Computational investigations of biopolymer translocation through nanopore devices
Edmonds, Christopher Michael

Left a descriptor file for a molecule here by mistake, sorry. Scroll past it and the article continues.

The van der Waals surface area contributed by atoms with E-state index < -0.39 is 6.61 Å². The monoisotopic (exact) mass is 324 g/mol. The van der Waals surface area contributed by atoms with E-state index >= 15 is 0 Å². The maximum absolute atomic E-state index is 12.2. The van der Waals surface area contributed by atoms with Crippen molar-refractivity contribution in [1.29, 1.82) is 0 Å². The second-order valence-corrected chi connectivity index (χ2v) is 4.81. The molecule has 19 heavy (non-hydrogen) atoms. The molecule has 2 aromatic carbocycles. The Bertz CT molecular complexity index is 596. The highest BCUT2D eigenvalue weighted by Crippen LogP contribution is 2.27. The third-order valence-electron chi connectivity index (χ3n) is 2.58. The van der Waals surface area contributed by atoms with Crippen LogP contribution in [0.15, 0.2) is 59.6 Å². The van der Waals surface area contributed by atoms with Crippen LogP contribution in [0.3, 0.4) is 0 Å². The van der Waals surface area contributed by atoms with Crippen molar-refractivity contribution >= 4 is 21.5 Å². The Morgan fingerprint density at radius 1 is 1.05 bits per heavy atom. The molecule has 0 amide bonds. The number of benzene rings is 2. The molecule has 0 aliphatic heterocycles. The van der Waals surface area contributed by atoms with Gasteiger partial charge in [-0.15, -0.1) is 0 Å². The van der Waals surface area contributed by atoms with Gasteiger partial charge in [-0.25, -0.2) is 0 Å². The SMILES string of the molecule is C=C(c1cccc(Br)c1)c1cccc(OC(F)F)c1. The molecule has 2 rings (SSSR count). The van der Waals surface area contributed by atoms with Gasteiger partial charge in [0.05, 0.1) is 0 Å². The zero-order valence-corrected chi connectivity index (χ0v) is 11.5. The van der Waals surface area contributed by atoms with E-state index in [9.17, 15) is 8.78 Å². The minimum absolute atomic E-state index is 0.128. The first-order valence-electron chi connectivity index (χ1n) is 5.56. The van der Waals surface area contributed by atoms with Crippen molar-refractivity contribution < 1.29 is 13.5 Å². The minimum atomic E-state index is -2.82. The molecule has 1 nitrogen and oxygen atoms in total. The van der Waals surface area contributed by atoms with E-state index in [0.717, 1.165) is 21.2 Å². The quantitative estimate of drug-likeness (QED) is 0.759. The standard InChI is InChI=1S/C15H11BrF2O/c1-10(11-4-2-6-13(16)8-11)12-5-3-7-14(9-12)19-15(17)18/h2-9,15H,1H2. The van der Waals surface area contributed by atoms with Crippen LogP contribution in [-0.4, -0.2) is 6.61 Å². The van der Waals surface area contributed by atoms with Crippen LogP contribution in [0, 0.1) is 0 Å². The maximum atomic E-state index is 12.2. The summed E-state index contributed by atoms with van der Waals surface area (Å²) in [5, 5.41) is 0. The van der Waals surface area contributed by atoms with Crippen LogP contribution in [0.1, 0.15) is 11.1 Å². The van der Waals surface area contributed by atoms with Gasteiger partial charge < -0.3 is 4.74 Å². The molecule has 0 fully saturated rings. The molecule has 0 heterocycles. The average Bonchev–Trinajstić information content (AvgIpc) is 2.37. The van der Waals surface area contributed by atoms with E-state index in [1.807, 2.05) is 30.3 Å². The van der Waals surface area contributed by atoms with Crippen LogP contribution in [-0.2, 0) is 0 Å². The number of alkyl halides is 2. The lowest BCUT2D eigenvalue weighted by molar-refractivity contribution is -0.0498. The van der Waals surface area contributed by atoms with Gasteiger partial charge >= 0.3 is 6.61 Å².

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Nanopores (1 – 10 nm diameter) constructed in solid-state membranes, have shown promise as next-generation biopolymer analysis devices offering both high resolution and high throughput. One promising application of nanopores is in the analysis of nucleic acids, such as DNA. This involves translocation experiments in which DNA is placed in an ionic solution and is forced through a nanopore with the aid of an applied electric field. The modulation of ionic current through the pore during DNA translocation can then be correlated to various properties of the biopolymer such as the length. To optimally design and operate nanopore devices, it would be advantageous to develop an accurate computer simulation methodology to predict the physics of the translocation process. Hence, I have developed a physically accurate, computationally efficient simulation methodology to predict and analyze the physics of biopolymer translocation through solid-state (silicon nitride) nanopores. The overall theme of this thesis is to use this simulation methodology to thoroughly investigate important issues in the physics underlying translocation experiments and thereby determine the effects of key structural and operation parameters, such as nanopore dimensions, applied voltage, hydrodynamic interactions, solvent viscosity, and the polymer chain length. The results from these simulation studies can assist in not only proper nanopore design, but also help determine the proper experimental environments and parameters for nanopore operation.